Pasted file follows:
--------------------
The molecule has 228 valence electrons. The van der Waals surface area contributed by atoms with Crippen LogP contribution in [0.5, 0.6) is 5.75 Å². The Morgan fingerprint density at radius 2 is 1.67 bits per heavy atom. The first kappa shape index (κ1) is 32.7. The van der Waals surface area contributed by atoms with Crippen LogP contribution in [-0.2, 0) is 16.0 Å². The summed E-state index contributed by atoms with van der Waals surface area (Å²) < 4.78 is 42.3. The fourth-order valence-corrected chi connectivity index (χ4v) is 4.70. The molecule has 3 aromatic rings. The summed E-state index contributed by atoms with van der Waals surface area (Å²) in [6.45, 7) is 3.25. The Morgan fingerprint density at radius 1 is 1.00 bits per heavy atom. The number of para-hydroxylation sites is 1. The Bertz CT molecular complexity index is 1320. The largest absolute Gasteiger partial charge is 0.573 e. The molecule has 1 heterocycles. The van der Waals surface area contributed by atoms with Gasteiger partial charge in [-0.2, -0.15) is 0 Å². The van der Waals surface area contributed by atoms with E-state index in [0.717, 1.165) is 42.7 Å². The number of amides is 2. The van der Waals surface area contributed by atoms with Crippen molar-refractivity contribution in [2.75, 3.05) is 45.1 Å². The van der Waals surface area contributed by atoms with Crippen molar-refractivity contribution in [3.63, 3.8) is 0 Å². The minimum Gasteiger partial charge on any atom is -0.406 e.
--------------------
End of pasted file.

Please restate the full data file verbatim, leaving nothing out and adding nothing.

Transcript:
The molecule has 228 valence electrons. The van der Waals surface area contributed by atoms with Crippen LogP contribution in [0.5, 0.6) is 5.75 Å². The Morgan fingerprint density at radius 2 is 1.67 bits per heavy atom. The first kappa shape index (κ1) is 32.7. The van der Waals surface area contributed by atoms with Crippen LogP contribution in [-0.2, 0) is 16.0 Å². The summed E-state index contributed by atoms with van der Waals surface area (Å²) < 4.78 is 42.3. The fourth-order valence-corrected chi connectivity index (χ4v) is 4.70. The molecule has 3 aromatic rings. The summed E-state index contributed by atoms with van der Waals surface area (Å²) in [6.45, 7) is 3.25. The Morgan fingerprint density at radius 1 is 1.00 bits per heavy atom. The number of para-hydroxylation sites is 1. The Bertz CT molecular complexity index is 1320. The largest absolute Gasteiger partial charge is 0.573 e. The molecule has 1 heterocycles. The van der Waals surface area contributed by atoms with Gasteiger partial charge in [-0.2, -0.15) is 0 Å². The van der Waals surface area contributed by atoms with E-state index in [0.717, 1.165) is 42.7 Å². The number of amides is 2. The van der Waals surface area contributed by atoms with Crippen molar-refractivity contribution in [2.75, 3.05) is 45.1 Å². The van der Waals surface area contributed by atoms with Crippen molar-refractivity contribution in [3.63, 3.8) is 0 Å². The minimum Gasteiger partial charge on any atom is -0.406 e.